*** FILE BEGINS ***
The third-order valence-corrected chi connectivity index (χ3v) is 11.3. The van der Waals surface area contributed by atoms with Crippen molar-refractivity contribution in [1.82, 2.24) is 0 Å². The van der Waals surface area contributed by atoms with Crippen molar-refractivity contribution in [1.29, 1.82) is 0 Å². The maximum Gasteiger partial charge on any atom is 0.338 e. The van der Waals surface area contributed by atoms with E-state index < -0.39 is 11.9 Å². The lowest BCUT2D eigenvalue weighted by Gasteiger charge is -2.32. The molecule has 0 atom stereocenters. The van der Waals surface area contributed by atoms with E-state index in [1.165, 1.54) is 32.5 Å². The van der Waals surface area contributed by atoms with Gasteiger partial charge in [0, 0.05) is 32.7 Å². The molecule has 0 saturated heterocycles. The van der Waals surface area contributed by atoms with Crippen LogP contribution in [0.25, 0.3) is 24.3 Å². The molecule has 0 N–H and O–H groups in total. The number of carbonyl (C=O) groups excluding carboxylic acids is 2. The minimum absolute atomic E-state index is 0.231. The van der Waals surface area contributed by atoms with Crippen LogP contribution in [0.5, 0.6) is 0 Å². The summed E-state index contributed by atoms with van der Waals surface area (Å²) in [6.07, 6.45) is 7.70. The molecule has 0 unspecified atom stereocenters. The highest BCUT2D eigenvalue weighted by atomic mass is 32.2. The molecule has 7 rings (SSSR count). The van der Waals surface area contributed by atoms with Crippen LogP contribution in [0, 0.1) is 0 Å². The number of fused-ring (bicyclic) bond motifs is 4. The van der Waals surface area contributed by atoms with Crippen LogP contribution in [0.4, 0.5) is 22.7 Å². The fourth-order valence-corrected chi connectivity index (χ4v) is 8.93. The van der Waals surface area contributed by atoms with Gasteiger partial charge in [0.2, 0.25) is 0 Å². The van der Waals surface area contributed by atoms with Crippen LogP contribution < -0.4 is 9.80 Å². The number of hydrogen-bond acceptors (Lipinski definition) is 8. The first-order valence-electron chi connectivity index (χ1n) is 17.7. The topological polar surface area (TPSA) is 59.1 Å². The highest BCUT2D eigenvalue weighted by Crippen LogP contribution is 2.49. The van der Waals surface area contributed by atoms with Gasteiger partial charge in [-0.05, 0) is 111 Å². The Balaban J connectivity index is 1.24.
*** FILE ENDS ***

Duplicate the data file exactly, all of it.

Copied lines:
The third-order valence-corrected chi connectivity index (χ3v) is 11.3. The van der Waals surface area contributed by atoms with Crippen molar-refractivity contribution in [1.82, 2.24) is 0 Å². The van der Waals surface area contributed by atoms with Crippen molar-refractivity contribution in [1.29, 1.82) is 0 Å². The maximum Gasteiger partial charge on any atom is 0.338 e. The van der Waals surface area contributed by atoms with E-state index < -0.39 is 11.9 Å². The lowest BCUT2D eigenvalue weighted by Gasteiger charge is -2.32. The molecule has 0 atom stereocenters. The van der Waals surface area contributed by atoms with E-state index in [1.165, 1.54) is 32.5 Å². The van der Waals surface area contributed by atoms with Gasteiger partial charge in [0, 0.05) is 32.7 Å². The molecule has 0 saturated heterocycles. The van der Waals surface area contributed by atoms with Crippen LogP contribution in [0.25, 0.3) is 24.3 Å². The molecule has 0 N–H and O–H groups in total. The number of carbonyl (C=O) groups excluding carboxylic acids is 2. The minimum absolute atomic E-state index is 0.231. The van der Waals surface area contributed by atoms with Crippen LogP contribution in [0.5, 0.6) is 0 Å². The summed E-state index contributed by atoms with van der Waals surface area (Å²) in [6.07, 6.45) is 7.70. The molecule has 0 unspecified atom stereocenters. The highest BCUT2D eigenvalue weighted by atomic mass is 32.2. The molecule has 7 rings (SSSR count). The van der Waals surface area contributed by atoms with Crippen LogP contribution in [0, 0.1) is 0 Å². The number of fused-ring (bicyclic) bond motifs is 4. The van der Waals surface area contributed by atoms with Crippen LogP contribution in [0.4, 0.5) is 22.7 Å². The fourth-order valence-corrected chi connectivity index (χ4v) is 8.93. The van der Waals surface area contributed by atoms with Gasteiger partial charge in [0.2, 0.25) is 0 Å². The van der Waals surface area contributed by atoms with Crippen LogP contribution < -0.4 is 9.80 Å². The number of hydrogen-bond acceptors (Lipinski definition) is 8. The first-order valence-electron chi connectivity index (χ1n) is 17.7. The topological polar surface area (TPSA) is 59.1 Å². The highest BCUT2D eigenvalue weighted by Crippen LogP contribution is 2.49. The van der Waals surface area contributed by atoms with Gasteiger partial charge in [-0.05, 0) is 111 Å². The Balaban J connectivity index is 1.24.